Center for Disease Control and Prevention. "Protect Yourself with Vaccination". Accessed February 4, 2019. https://www.cdc.gov/features/adultvaccinations/.
Germain, Thomas. "Best Headphones for Under $50". Consumer Reports. Accessed May 25, 2021. https://www.consumerreports.org/headphones/best-headphones-for-under-50-dollars/.

 

  1. Author Name, role (ex. director or producer) or Organization. [Last name, First name].
  2. Title of Film or Video [Capitalized and in italics]
  3. (Year of release), [Year of production or release],
  4. Name of website where it was viewed, [Capitalized],
  5. Format, [If applicable, usually Video or Film],
  6. Running Time. [x:xx:xx if longer than 1 hour].
  7. URL. [entire URL, not hyperlinked].

 

Schwartzberg, Louis, director. Fantastic Fungi (2019), YouTube Movies, Film, 1:20. https://www.youtu.be/C7abxMxL4so.
PBS (Public Broadcasting Corporation). Women, Power and Politics (2008), Now, Television show, Aired September 19, http://www.pbs.org/now/shows/437.index.html.
Films Media Group. Signing Black in America (2021), Films on Demand, August 12, Video, :27. https://fod-infobase-com.ccsf.idm.oclc.org/p_ViewVideo.aspx?xtid=207032&tScript=0.

 

  1. Artist or Creator Name, [Last name, First name, followed by a comma. If no artist, leave blank],
  2. Title or Description of Image, [Capitalized and italicized],
  3. Place of Publication: [where the item was produced, displayed, archived, website, etc, followed by colon]:
  4. Publisher's Name, [if necessary, followed by comma],
  5. Date of Publication. [Date the image was created, followed by period].
  6. (if online) URL. [Entire URL, not hyperlinked].

 

Hoffman, Hans, A Hare in the Forest, Los Angeles: J. Paul Getty Museum, ca 1585. https://www-artstor-org.ccsf.idm.oclc.org/2015/04/02/hopping-through-the-centuries-rabbits-in-art/#jp-carousel-11097.
University of Chicago, Map of Chicago and Suburbs, Chicago: Charles T. Gilbert Real Estate, University of Chicago Digital Preservation Collection, 1890. http://pi.lib.uchicago.edu/1001/cat/bib/3404258.

 

Chicago In-text Citations

Basic Format:
(Last Name Year, page(s)).

I'm using...

If you're quoting the exact words of someone else, introduce the quote with an in-text citation in parentheses. Page numbers are included in the in-text citation after a colon with no space. Any sentence punctuation goes after the closing parenthesis.

  • According to Shavers (2007:71), "Direct quote".
  • Shavers (2007:71) found that "Direct quote".
  • [Some other introduction] "Direct quote" (Shavers 2007:1021).

 

If you're directly quoting more than 40 words...

Use a blockquote. Block quotes don't need quotation marks, but are indented 1/2" as a visual cue of a citation.

Shavers (2007:1021) study found the following:

While research studies have established that socioeconomic status influences disease incidence, severity and access to healthcare, there has been relatively less study of the specific manner in which low SES influences receipt of quality care and consequent morbidity and mortality among patients with similar disease characteristics, particularly among those who have gained access to the healthcare system.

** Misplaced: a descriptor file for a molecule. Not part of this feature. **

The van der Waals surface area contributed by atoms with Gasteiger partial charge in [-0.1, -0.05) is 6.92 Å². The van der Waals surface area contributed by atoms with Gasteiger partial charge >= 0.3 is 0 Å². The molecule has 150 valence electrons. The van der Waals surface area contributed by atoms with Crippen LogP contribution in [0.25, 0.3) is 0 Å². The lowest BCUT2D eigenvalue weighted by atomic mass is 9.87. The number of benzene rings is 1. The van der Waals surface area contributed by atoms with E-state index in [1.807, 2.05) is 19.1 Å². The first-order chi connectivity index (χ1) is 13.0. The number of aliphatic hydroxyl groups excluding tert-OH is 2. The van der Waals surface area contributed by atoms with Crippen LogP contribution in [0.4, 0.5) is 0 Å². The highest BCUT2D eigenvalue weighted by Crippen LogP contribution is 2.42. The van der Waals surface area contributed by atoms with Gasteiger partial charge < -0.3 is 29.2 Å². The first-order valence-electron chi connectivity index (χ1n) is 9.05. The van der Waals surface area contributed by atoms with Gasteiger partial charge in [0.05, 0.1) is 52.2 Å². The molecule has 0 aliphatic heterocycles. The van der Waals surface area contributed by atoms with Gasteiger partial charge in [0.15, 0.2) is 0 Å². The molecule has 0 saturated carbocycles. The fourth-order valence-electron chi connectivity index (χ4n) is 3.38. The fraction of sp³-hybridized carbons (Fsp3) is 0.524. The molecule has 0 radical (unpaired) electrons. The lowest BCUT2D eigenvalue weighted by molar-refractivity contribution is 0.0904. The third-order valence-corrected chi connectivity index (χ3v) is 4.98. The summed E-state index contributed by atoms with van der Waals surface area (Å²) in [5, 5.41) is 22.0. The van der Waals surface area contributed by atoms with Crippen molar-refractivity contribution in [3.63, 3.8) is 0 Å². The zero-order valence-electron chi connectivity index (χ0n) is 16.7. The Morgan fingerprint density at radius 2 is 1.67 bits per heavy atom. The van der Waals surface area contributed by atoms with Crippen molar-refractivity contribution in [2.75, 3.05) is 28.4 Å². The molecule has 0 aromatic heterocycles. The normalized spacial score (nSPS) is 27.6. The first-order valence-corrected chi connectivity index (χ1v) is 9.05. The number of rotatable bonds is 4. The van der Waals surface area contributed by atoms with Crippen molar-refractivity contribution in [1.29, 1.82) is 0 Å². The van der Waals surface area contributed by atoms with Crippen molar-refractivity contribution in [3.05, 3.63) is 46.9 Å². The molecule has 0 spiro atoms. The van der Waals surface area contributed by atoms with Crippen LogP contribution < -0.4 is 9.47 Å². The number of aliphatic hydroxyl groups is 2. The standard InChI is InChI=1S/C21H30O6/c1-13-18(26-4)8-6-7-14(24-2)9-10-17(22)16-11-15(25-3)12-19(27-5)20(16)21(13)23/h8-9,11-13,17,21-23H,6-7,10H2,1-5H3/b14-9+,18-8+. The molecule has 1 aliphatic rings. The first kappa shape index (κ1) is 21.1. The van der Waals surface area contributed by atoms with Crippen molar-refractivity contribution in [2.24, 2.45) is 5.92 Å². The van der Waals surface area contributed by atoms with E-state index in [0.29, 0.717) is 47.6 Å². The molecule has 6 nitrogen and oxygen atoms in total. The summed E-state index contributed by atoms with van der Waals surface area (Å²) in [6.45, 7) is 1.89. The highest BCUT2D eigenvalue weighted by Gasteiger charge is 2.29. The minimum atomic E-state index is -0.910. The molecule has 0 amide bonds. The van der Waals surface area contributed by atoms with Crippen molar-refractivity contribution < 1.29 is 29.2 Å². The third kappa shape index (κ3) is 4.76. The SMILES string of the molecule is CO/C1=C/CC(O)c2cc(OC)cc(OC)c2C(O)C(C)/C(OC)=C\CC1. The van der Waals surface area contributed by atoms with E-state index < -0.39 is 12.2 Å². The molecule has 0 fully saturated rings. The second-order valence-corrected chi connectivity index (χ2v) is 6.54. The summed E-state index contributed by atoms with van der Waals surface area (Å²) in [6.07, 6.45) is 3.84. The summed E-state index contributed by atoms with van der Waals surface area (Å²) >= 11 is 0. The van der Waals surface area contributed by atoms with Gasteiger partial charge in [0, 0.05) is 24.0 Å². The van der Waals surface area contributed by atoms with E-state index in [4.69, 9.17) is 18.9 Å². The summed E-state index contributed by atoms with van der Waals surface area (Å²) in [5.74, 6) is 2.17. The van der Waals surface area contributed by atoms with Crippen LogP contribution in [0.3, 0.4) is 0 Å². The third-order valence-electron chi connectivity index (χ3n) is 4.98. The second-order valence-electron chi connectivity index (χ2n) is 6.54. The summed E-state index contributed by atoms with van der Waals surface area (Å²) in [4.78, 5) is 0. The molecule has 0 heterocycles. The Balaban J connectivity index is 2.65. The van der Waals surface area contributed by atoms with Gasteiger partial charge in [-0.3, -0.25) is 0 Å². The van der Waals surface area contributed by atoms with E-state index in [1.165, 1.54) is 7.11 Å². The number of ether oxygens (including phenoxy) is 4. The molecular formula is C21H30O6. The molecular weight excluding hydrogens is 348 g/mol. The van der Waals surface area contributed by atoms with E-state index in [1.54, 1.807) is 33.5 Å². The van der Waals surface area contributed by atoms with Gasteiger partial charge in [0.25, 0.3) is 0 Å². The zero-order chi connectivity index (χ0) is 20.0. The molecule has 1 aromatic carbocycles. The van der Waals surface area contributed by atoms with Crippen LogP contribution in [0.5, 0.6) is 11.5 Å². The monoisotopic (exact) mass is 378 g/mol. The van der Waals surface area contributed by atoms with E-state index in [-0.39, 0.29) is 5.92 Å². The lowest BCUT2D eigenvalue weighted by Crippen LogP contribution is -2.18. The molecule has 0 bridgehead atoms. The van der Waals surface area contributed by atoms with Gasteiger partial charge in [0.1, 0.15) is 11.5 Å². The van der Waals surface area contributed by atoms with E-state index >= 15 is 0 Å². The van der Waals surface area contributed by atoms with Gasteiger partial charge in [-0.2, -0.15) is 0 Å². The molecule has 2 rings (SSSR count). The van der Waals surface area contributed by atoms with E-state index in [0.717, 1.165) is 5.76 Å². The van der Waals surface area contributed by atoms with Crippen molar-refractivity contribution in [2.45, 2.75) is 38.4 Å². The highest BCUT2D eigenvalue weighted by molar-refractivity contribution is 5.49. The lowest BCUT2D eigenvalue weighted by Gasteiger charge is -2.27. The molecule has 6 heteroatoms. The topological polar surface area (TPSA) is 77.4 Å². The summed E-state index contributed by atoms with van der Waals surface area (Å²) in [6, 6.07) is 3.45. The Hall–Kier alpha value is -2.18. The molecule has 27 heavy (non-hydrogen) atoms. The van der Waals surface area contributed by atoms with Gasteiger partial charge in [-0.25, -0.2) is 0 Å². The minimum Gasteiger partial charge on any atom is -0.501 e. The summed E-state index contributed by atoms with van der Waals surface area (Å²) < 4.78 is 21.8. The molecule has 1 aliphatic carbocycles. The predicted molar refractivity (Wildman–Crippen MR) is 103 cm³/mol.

Tip: Use direct quotes sparingly! Research cited in a paper is focused more on the synthesis of findings from a variety of research studies, and less about the exact phrasing or argument of an individual.

Paraphrasing or summarizing the main findings or takeaways from a research article is the preferred method of citing sources in a Chicago style paper. Always include the last name of the author(s) and the year of the article, so your reader can find the full citation in the reference list.

According to Shavers (2007), limitations of studying socioeconomic status in research on health disparities include difficulties in collecting data on socioeconomic status and the complications of classifying women, children, and employment status, among others.

I'm citing...

You only need the author's last name and the year with no quotation marks.

(Stipe 2010)

Connect both authors' last names with and and include the year.

(DeGarmo and Tate 1988)

If there are 3 authors...

In the first in-text citation:
(Peart, Lifeson, and Lee 2015)

In subsequent citations:
(Peart et al. 2015)

If there are 4+ authors...

You only need the first author's name followed by et al. and the year.
(Cornell et al. 2017)

How do I make a hanging indent in Word?

How do I make a hanging indent in Word?

1. Highlight the citaiton with your cursor. 

2. Right click. 

3. Select Paragraph.

4. Under Indentation, select Special and Hanging.

Animated gif of creating a hanging indent in Word. Highlight the full citation. Right click. Go to Paragraph. To to the Special drop down menu, select Hanging. Select Okay.

How can I save time formatting my paper?

How can I save time formatting my paper? 

Microsoft Word and Google Docs have a Format Painter tool that will copy and apply basic formatting to any text! 

1. Highlight the formatting you want to apply. 

2. Select Format Painter

3. Highlight the text you want to change. 

Note: If using the Format Painter on the Reference List, you'll need to go back and add italics. 

Animated gif of using the Format Painter tool in Word.

CC License

Creative Commons License CC by NC 4.0 This guide is based on a guide created by Carolyn Caffrey Gardner and licensed under a Creative Commons Attribution-NonCommercial-ShareAlike 4.0 International License.